For one thing, Afrezza is primarily for mealtime boluses. A different type of insulin is still needed by patients to provide blood-glucose control between meals, called “basal” insulin. In addition, Afrezza works so differently from traditional insulins that medical providers must be educated and familiarize themselves with the product in order to prescribe it properly and train patients in its use. Afrezza is also not for everyone. There are very clear restrictions to its use with patients who suffer from certain lung disorders.

For the right patients with proper training, however, Afrezza has been truly revolutionary in its ability to control blood sugars with minimal hassle to the patient. Many describe their experience as being almost like they no longer had diabetes at all – not a cure, but almost as good in terms of making the disease easier to deal with.

I believe the Afrezza story would be one of great interest, not only in terms of how it works differently – and better in many ways – than traditional insulin, but also as a case study on the many barriers of bringing a promising new medication to market. Should you decide to pursue it, I could assist in finding a number of users who would be more than willing to tell of their successes with it and their fears that future availability is uncertain at best. I, and many Afrezza users, hope that you will find merit in pursuing this multi-faceted story.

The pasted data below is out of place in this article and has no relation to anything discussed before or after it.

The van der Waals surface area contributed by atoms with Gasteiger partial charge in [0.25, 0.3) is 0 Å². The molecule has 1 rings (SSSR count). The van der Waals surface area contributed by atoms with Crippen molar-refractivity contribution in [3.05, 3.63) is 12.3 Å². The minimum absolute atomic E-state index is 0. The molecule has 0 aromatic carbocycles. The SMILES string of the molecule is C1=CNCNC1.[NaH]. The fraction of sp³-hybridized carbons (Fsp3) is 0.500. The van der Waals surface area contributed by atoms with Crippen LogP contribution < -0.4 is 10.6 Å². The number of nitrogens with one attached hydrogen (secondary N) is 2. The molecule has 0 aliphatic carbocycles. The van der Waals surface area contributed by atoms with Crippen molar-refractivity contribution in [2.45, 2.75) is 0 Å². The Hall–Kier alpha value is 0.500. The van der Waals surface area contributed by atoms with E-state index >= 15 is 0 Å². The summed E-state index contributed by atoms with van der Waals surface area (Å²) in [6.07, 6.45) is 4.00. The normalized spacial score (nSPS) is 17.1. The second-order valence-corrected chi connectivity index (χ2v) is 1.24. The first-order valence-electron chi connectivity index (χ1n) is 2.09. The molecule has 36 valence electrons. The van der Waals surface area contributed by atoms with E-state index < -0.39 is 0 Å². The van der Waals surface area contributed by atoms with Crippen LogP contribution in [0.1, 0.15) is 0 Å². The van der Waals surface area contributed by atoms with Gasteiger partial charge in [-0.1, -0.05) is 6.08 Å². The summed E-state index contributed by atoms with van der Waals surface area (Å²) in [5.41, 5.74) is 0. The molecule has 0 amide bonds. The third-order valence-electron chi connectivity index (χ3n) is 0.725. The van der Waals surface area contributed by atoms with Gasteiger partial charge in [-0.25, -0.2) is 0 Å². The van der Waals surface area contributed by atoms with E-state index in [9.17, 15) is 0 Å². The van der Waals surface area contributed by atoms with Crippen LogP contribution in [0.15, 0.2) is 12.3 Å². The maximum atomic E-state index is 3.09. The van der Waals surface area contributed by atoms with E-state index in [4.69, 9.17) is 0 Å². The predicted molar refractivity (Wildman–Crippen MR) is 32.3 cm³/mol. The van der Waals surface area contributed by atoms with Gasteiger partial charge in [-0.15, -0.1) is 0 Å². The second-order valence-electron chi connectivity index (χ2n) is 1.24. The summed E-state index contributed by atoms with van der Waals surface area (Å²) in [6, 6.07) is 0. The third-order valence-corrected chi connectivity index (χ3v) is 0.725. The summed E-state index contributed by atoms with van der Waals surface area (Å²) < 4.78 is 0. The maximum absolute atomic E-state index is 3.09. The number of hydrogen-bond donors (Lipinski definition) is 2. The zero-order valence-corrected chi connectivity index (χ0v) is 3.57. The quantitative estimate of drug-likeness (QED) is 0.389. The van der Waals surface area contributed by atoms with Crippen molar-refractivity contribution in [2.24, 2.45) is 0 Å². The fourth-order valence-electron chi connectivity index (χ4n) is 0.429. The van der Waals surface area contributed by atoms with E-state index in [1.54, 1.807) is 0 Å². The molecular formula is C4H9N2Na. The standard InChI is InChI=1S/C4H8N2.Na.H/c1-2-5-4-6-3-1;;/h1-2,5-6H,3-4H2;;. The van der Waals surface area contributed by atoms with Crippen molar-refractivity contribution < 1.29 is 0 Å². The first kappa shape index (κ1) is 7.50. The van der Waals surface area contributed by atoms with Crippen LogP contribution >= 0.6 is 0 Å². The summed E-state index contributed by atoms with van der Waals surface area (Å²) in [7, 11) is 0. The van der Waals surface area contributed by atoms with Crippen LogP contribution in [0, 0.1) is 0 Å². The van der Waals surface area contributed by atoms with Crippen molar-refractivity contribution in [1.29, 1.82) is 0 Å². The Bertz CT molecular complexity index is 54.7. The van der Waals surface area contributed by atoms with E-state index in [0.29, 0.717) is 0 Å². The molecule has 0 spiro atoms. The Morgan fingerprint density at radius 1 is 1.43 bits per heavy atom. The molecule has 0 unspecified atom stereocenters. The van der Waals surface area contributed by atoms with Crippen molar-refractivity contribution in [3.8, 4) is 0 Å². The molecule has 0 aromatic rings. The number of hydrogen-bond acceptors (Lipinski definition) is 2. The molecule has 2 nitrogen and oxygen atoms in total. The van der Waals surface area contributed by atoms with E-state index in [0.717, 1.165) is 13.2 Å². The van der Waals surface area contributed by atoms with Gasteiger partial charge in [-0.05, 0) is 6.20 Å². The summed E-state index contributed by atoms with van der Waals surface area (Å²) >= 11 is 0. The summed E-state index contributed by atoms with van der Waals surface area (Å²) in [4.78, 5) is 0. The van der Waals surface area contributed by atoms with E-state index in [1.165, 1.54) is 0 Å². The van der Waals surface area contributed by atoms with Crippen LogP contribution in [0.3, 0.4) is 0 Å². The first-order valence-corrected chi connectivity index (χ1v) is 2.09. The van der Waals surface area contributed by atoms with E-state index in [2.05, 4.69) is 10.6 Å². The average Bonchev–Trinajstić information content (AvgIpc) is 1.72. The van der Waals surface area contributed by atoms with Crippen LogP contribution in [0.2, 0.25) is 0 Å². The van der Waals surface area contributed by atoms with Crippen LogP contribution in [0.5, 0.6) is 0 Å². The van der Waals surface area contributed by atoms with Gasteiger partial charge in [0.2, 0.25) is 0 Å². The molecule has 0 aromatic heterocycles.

My drug coverage, United Health Care for Medicare-ites, said it would cover Afrezza! In Florida.
So, getting older is not at all bad, if we can get what we want.


Looks good Jim, I think you mis spoke about the liver releasing ‘insulin’ instead of glucose. If it were my letter id probably just leave that whole bit out about how it may or not have anything to do with that process, because frankly I don’t know if it’s accurate…

Other than her I think you covered quite a lot of territory in a reasonably short statement, which is good.


Nice catch, Sam. I wasn’t sure how certain that effect is. I’ll rework it.


I’m not sure is exubera was a powder or a vapor… I just mean the part about the liver I’m not sure about, I’ve only seen wild speculation on that front…

I’ve absolutely found that precise carb counting isn’t necessary… I have my own theories on the mechanism but nothing exactly scientific…


Well stated, Jim2


That’s my thinking, it can’t hurt. Would be something if they did have it on the show.


The more actual users submit something, the higher the possibility that someone might pay attention. I think the more you personalize it the better.